One of the greatest bits of life-guidance I have ever come across is this:
“Nothing others do is because of you.” (Ruiz)
It totally blew me away when I first came across it and it still makes me stop and think each time I ponder on it. No more thinking that we can make someone sad, upset, happy, or whatever. It has nothing to do with us.
What if we didn’t take anything personally? What if we are immune to what other people think of us or do around us? For many, this seems like an unreachable zenith, while for others it is a daily norm. Either way, when we become ‘untouchable’ (in an emotionally-healthy way, obviously) and are unconcerned by other people’s actions and words, we can truly live more freely.
“If you always do what you’ve always done, you’ll always get what you’ve always got.”
Isn’t it interesting how your thoughts have a huge impact on your life? If you always think the same, you will always get to the same place. If you think in a new way, you will find new solutions and ways of doing things. And to extrapolate a little further, if you create peace in your mind, you will create a world of peace around you. You are in charge of your thoughts and your life and you can adapt to make the changes you would like to see in your world.
I can’t be the only person who looks at their life and thinks, ‘What have I actually done that is any good?’ It’s usually when I’m tired and possibly overheated that I start to lose hope and wonder what my life purpose is! So, at these times, it’s really important to remember one small thing: that we need only to look back throughout our lives and remember all the good actions we have ever performed, from the smallest to the grandest. When we see how much happiness we have contributed to, and how much benefit we have brought, we can easily remember the purpose of our lives.
It is well known that exercise can have a positive effect on mood, but how long do you need to exercise for, how difficult does it need to be, and what type of exercise is best? My immediate answer would be: it’s different for everyone.
But I may be wrong, as recent research findings from The Journal of Psychology, Interdisciplinary and Applied suggest otherwise. The researchers collated evidence from 38 relevant studies that examined the associations between exercise intensity, duration and modality and any effects on mood. They found lots of contradictory results so here is a run-down of the main bits:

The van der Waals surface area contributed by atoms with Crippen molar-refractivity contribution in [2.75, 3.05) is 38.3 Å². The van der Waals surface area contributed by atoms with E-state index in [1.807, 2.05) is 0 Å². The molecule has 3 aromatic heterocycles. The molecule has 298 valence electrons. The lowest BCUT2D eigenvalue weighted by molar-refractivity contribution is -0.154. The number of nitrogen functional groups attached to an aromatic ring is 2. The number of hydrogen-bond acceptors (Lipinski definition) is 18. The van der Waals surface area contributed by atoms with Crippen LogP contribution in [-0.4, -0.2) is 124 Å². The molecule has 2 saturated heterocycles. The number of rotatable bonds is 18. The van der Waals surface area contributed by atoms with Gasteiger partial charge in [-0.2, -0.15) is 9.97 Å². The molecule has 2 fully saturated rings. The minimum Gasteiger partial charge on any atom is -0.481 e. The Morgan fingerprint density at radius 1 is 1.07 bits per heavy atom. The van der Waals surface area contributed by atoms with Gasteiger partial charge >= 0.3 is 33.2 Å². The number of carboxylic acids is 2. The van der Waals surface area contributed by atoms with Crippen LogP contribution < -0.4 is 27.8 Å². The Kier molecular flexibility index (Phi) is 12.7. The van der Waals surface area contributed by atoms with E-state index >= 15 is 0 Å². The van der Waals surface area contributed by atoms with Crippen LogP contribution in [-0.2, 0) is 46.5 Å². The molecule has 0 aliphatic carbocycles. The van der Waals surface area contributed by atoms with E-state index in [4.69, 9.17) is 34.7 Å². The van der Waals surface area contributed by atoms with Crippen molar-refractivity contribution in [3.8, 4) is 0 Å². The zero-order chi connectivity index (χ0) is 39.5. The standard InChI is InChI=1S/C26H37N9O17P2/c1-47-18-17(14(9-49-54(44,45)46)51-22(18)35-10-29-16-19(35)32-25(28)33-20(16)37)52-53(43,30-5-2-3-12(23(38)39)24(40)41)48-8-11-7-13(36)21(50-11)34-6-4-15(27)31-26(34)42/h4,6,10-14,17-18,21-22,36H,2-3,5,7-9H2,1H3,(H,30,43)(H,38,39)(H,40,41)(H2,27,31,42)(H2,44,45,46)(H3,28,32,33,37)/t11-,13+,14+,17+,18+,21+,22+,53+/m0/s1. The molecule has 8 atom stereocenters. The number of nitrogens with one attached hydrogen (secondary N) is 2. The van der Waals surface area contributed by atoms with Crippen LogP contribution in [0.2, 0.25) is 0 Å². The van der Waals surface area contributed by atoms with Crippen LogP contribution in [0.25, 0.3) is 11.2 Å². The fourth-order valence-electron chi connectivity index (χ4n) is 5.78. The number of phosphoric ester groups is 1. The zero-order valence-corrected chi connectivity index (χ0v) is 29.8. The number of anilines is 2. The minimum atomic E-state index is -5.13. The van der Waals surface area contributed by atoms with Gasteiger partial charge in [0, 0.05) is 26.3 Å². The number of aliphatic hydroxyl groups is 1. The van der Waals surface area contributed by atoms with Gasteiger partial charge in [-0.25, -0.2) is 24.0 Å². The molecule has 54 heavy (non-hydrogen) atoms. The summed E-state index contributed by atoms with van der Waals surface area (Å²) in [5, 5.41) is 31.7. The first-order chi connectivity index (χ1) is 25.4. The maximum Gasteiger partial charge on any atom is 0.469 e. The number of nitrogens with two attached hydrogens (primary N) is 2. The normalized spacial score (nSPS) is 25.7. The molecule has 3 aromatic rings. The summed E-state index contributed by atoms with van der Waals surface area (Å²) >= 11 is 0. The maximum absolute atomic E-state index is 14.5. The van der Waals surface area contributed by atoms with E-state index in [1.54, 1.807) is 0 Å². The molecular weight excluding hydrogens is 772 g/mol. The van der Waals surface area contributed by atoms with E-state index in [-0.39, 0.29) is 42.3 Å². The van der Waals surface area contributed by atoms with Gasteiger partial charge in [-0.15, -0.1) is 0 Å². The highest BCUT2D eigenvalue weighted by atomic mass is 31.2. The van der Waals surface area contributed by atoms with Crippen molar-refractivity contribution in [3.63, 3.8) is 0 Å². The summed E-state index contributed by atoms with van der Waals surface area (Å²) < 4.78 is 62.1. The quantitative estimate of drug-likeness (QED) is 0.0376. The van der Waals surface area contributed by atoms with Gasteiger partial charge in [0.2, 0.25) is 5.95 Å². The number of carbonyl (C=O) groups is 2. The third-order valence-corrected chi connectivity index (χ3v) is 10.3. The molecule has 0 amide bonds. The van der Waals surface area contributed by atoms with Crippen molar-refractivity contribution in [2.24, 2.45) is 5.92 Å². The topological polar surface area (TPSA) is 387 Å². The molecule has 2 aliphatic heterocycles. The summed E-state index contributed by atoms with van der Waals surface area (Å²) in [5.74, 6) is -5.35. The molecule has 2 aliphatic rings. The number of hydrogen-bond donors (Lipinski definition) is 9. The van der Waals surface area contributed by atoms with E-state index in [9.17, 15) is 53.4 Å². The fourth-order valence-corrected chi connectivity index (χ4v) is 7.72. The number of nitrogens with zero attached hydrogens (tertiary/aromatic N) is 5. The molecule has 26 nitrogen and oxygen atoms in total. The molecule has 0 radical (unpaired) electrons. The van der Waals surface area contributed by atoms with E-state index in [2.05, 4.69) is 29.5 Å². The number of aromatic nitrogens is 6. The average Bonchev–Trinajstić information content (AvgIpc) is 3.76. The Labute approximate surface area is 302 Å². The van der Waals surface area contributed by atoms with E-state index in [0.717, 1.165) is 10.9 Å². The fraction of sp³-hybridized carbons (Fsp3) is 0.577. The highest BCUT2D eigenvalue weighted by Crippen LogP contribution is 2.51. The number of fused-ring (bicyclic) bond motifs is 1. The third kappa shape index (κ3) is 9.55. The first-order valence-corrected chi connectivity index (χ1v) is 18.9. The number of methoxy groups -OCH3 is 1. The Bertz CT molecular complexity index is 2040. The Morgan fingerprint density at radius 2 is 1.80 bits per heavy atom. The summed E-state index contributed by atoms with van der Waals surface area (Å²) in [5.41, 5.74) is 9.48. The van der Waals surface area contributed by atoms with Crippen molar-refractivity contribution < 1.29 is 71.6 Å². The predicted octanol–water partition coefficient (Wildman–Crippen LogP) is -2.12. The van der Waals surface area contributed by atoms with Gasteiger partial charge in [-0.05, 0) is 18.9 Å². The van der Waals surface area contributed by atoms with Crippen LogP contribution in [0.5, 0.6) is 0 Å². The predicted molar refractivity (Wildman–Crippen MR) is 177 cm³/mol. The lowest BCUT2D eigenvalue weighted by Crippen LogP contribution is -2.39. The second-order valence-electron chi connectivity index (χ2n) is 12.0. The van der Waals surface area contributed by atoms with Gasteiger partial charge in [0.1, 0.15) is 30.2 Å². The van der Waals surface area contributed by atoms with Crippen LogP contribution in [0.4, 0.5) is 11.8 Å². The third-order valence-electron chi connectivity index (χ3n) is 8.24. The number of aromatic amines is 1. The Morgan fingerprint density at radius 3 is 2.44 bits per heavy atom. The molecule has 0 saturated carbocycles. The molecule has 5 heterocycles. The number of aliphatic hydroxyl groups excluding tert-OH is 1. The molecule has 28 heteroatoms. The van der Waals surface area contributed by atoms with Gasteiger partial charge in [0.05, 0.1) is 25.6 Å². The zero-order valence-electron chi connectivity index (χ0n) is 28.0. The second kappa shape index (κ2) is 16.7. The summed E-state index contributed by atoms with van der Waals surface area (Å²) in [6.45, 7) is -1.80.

- 10 minutes often appears sufficient to achieve gains in mood (although one study found that 30 minutes was required to achieve feelings of increased vigour).
- The optimum for improving mood is moderate intensity, perhaps because low intensity is too dull while high intensity is too unpleasant.
- The beneficial mood effects of aerobic exercise (walking, jogging, cycling) are less consistent than is found with anaerobic exercise, and anaerobic exercise (lifting weights, sprinting) appears especially to be more beneficial for beating stress and anxiety.
If you are thinking about the optimum type of exercise for your own mood, the common-sense message is to take into consideration your own fitness level and preferences, to find that sweet spot: the exercise that is enough of a challenge without being unpleasant. I would add that you would need to enjoy it too!
Read the whole article here.
Have you ever wanted to fix someone else’s life? Many of us are great fixers, and as we watch others we can hear ourselves attempting to 'sort them out'. We hear it in our conversations with others and with ourselves: "They shouldn't... Weren't they awful...? Did you hear about so and so...? In my opinion, they should…" and so on. It’s tantamount to gossip of the most destructive kind. And I find myself doing it quite frequently at the moment.
When we do this, we waste time trying to write the script of other people’s lives and thereby forget to write our own. We have no right: it is none of our business, and any attempt to do so is pointless, maddening and doomed to failure.
Let people be, and don't miss your life by trying to live or write someone else's.
Hi, I'm Joanna from Clean Well-Being.
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